KAREN & DAN HOEMKE, Coldwell Banker Premier Group

  • Make the home as bright and inviting as possible—every light should be turned on during showings. Remove high-efficiency light bulbs and replace them with standard bulbs…then take the high-efficiency bulbs to your new home.
  • Paint the front door if needed and replace handles if they’re old and worn. If the lock is difficult to open, it sends an immediate impression to the buyer that the home has not been taken care of.
  • Ask your agent for recommendations when they tour the home. A fresh set of eyes from the agent will see the home as buyers will.

KATIE CURRAN, Janet McAfee Real Estate

  • Image is everything. Make them slam on the brakes as they see your house from the outside. Gutters should be cleaned and straight, add fresh mulch and border the walkway with something spectacular. Place two planters or topiaries at the front door, freshly paint the door, make sure the door bell is in working order, and front lights are cleaned and bulbs are working.
  • Nostrils flare the minute everyone enters a house. All animals should be out during this time. What smell do you like? Certainly not smoke, animals, must or Glade plug-ins! A sure winner is pink stargazer lilies in three rooms; they smell amazing.
  • Create an indoor feeling on your porch or veranda. Outdoor living is the newest and greatest space to increase the value of your home. It becomes a ‘bonus’ room when they are looking at your house.

ELAINE MEDVE, Upper End Properties

  • Find the right agent: Selling can be a long, arduous process, so be sure to find an agent who you will work well with and who will promote your home.
  • Check out properties in your area that are on the market so you know your competition. Being an educated seller is key!
  • Consider a pre-listing inspection: Find out what repairs are needed or are likely to be requested early, so you can have more confidence as you negotiate with a buyer.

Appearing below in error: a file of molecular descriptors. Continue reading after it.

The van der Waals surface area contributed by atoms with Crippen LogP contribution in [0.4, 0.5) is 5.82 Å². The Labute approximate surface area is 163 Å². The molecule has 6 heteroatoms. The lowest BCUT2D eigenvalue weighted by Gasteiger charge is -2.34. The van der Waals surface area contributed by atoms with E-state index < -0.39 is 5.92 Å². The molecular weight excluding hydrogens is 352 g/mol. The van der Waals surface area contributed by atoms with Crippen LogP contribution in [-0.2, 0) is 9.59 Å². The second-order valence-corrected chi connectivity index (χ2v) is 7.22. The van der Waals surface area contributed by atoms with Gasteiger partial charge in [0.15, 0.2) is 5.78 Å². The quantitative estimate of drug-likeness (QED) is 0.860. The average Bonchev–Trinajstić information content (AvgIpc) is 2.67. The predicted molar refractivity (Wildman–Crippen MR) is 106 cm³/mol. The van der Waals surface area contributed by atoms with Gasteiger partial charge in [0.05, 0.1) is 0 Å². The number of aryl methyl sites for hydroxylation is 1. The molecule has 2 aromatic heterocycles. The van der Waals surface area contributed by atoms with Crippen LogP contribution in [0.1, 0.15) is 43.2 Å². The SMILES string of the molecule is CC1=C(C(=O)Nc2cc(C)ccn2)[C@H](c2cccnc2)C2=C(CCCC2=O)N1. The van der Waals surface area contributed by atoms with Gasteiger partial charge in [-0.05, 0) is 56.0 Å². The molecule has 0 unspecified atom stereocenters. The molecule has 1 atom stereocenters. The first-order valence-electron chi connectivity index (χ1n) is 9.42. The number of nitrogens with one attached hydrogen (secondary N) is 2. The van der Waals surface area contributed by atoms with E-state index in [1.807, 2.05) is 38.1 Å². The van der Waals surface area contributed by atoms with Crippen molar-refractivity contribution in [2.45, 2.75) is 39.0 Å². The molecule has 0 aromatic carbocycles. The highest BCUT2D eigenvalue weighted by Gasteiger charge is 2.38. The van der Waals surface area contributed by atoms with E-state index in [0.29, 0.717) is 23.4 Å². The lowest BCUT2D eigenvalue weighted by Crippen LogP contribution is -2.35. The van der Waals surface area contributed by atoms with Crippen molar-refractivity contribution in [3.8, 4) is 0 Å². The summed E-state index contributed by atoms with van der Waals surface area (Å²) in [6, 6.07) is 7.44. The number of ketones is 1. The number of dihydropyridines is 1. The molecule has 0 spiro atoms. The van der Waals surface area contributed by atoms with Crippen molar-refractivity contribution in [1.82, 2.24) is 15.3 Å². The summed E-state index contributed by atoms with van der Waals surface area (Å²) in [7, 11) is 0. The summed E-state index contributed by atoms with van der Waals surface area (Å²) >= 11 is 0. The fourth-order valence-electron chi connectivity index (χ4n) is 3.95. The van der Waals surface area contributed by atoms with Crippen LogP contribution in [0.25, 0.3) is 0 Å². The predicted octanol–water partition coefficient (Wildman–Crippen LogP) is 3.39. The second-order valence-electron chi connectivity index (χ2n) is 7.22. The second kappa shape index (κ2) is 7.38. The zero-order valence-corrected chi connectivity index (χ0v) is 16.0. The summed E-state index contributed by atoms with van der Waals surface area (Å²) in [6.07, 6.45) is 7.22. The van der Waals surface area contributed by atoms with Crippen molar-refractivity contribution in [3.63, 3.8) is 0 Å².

JIGGS DUNN, Prudential Alliance Realtors

  • I’m all about condition and appearance. You might have to spend $5,000 to $8,000 to get the home where it should be. It will get the house sold.
  • Houses get labeled like bad children. The first impression sticks. You want to get that good talk going right out of the gate.
  • Each house is different. Some people need to de-clutter, other people don’t have enough, and sometimes you bring a stager in to do what I call ‘foofing and poofing.’ Put some color in, move things around, and it’s amazing the difference it makes.

MARC LEVINSON, Dielmann Sotheby’s International Realty

  • The preparations necessary for placing a million-dollar listing into the marketplace should not be dramatically different than placing a home for sale at a fraction of the price. One primary key for all listings should be to de-clutter throughout the home.
  • Buyers often head to the kitchen first, so be sure to remove almost everything from your counters to augment the impression of maximum cooking-prep space.
  • The higher the home is priced, the buyer’s expectations rise accordingly. This means everything should be near to perfect at all times. Million-dollar listings should be showcases.

MAYA KEFALOV, Coldwell Banker Gundaker, Ladue/Clayton

  • Gather your paperwork from your closing package when you bought the house—including your survey and inspections, repairs or remodeling receipts, and before-and-after pictures—to help you look at your house from a buyer’s perspective.
  • Choose an agent with a solid sales performance record, extensive marketing expertise and a tenacious spirit who will deliver exceptional sales results without sacrificing personal service.
  • When the house goes under contract, accommodate inspectors and appraisers without fuss; they can make or break your deal! Show flexibility on requests for inspection items to be fixed; you don’t want to take the house back on the market.

J. WARNER, Laura McCarthy Real Estate

  • Coming on the market, be prepared to be flexible with timing.
  • Price the home at the sales prime point— don’t inflate the asking price. Visit the competition so you know what you’re up against.
  • Have the home show-ready before coming on the market, and work to get the exterior curb appeal to its absolute best.

DEEDEE TATE AND ANN FARWELL, Gladys Manion Real Estate

  • We work to educate the seller. They might need to re-paint, change the hardware in the kitchen or bathroom, or add granite countertops. A lot of buyers don’t want to update; they want something move-in ready.
  • Consider staging, depending on your situation. If furnishings are sparse or non-existent, we encourage people to stage, and we can help them arrange that.
  • In this competitive market, we’re encouraging clients to start preparing several weeks or months ahead of time. A lot of work is sometimes required up-front for a successful, quick sale.